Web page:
THE NORTHUMBRIAN PIPER’S SOCIETY ANNUAL CONCERT
I had already checked out the concert venue for the evening which was a lovely old converted church just a short distance from where we had parked and turning up that evening found a rehearsal in progress.
Apparently Bagpipes have been around for many, many centuries but an innovation sometime around the 17th century was the use of bellows to supply air. Sometimes called Cauld Wind Pipes, as the air is neither heated nor moistened by the players breath, more refined and delicate reeds can be used.
One of the interesting things about this evening was not only were we treated to some beautiful and haunting music, but for that evening only they had brought together many sets of historic pipes constructed in the early part of the nineteenth century by the Reids of North Shields, a father and later his son who made wonderful sets of pipes, some with as many as seventeen keys, and it was a spontaneous rehearsal of this group of pipers who were playing in the darkened hall on my arrival.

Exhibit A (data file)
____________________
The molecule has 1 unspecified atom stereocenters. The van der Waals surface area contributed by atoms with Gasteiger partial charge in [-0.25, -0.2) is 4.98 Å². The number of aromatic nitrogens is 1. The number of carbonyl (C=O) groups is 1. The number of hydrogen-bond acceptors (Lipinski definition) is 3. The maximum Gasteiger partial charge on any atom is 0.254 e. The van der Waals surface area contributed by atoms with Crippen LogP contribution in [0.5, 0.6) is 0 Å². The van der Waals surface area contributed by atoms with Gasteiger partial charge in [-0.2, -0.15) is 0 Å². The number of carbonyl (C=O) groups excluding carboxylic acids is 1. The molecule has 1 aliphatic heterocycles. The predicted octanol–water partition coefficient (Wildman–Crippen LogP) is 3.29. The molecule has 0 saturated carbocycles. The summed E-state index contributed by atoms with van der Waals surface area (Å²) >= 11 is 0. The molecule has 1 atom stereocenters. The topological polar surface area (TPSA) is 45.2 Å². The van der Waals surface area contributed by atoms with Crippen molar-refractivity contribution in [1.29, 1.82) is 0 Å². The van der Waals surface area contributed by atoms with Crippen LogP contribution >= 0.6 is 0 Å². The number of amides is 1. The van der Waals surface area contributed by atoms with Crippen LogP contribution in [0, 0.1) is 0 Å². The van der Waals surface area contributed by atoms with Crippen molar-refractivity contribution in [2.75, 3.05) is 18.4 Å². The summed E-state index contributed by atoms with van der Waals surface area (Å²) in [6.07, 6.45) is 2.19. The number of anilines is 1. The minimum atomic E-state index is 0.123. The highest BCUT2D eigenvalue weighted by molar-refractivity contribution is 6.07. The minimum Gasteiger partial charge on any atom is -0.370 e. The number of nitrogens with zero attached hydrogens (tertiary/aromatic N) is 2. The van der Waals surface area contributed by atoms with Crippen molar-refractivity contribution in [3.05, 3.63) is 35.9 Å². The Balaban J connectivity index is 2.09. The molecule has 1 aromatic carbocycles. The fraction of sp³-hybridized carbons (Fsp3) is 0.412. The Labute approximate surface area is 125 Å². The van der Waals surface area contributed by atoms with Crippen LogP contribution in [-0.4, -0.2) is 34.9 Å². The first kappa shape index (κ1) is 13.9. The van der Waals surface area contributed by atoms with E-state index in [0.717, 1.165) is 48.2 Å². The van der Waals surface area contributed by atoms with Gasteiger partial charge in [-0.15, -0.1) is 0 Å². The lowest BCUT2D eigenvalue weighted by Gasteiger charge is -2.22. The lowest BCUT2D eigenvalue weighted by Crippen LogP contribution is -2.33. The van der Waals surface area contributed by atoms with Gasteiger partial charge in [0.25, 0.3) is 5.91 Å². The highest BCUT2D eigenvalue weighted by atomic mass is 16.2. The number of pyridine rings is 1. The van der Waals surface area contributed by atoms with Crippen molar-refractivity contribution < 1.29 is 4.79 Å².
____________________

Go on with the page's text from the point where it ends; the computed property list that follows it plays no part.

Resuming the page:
Having been enchanted by their playing there was still quite a while to wait until the eight o’clock start, though in fact it did not actually start until nine owing to the earlier mentioned snarl up of traffic after the football match delaying one of the performers who’s fifteen minute journey took over two hours. In the waiting time I decided to have a pre-concert drink, and what could be more fitting than a bottle of Newcastle Brown Ale. I am not sure if I had ever tried this before, and in the event I didn’t try it that night either as I was told it ‘was not popular’ Maybe it was because I was in Gateshead!
We were treated to some wonderful piping and it was a thoroughly enjoyable evening. This was Andy May a talented young piper playing one of the Reid's Northumbrian pipes.
There is a good recording which details more of the history of the Reids and a performance on the assembled sets that night at The Northumbrian Pipers' Society website if you would like to find out more about it all.
Walking out of the converted church was the Bridge over the Tyne lit up for the evening